Chair of Columbia’s student branch of the IEEE, Sammy Tbeile ’18, Engineering Creativity
For Sammy Tbeile ’18, computer engineering is all about the art of the science.
“Some people have this really strange misconception that engineering isn’t a creative field just because it’s heavily based in math and science,” Tbeile said. “But it takes an incredible amount of creativity to develop solutions to complex engineering problems, and you have a huge amount of freedom to become creative with your particular solution.”
The Brooklyn native’s primary research interests lie at the intersection of computer science and electrical engineering, where he explores how code translates to electrical signals and how to leverage computer hardware to maximize performance and security. Studying cybersecurity with Professor Suman Jana, he explored the use of algorithms and artificial intelligence to help identify and fix system vulnerabilities. Collaborating with Professor Martha Kim, head of the Columbia Architecture and Design (ARCADE) Lab, he helped develop an algorithm for creating more efficient embedded systems.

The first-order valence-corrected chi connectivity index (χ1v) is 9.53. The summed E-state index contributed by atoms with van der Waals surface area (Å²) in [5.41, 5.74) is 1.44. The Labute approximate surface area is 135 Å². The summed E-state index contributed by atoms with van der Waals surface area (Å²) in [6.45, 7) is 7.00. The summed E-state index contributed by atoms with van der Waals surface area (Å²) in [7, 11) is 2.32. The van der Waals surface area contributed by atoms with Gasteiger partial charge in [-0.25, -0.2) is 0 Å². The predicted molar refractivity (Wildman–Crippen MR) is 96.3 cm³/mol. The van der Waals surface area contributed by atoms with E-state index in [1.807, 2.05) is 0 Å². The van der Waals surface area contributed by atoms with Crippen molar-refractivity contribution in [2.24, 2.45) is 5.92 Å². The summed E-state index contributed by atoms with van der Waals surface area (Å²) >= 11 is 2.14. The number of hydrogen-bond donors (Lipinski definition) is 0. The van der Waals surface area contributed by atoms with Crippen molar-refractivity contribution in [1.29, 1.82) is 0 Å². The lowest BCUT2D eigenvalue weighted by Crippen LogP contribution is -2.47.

“There’s a magical feeling to developing an algorithm to solve a problem and then, after hours of work, seeing the solution manifest itself,” he said.
Tbeile, who is minoring in English and Comparative Literature, has relished collaborating with students from very different disciplines and backgrounds. As chair of Columbia’s student branch of the Institute for Electrical and Electronics Engineers (IEEE), he has helped organize the annual hardware hackathon MAKECU, which gives undergraduates from across Columbia and beyond just 24 hours and a standard circuits lab bench to brainstorm and build novel machines. This year’s was the largest yet, attracting over 200 competitors and “a huge variety of ideas,” he said.
In addition to helping host tech talks and recruiting events for IEEE, Tbeile serves as a tour captain with the Undergraduate Recruitment Committee, guiding visitors around campus. An active member of Columbia/Barnard Hillel, he is also lead developer for Good St., a charity that links subscribers to a variety of causes, and has interned as a software engineer for companies in Israel and New York.
After graduating this spring, Tbeile will relocate to Boston to research cutting-edge cyber analytics and decision systems in MIT Lincoln Laboratory’s cybersecurity division, working with partners in industry and government.
“I really enjoy the challenges provided by a constantly evolving field,” he said. “In many ways cybersecurity merges things from all of the other fields I’ve studied to try to piece together the thorough understanding necessary to properly evaluate a system.”
Original article can be found here.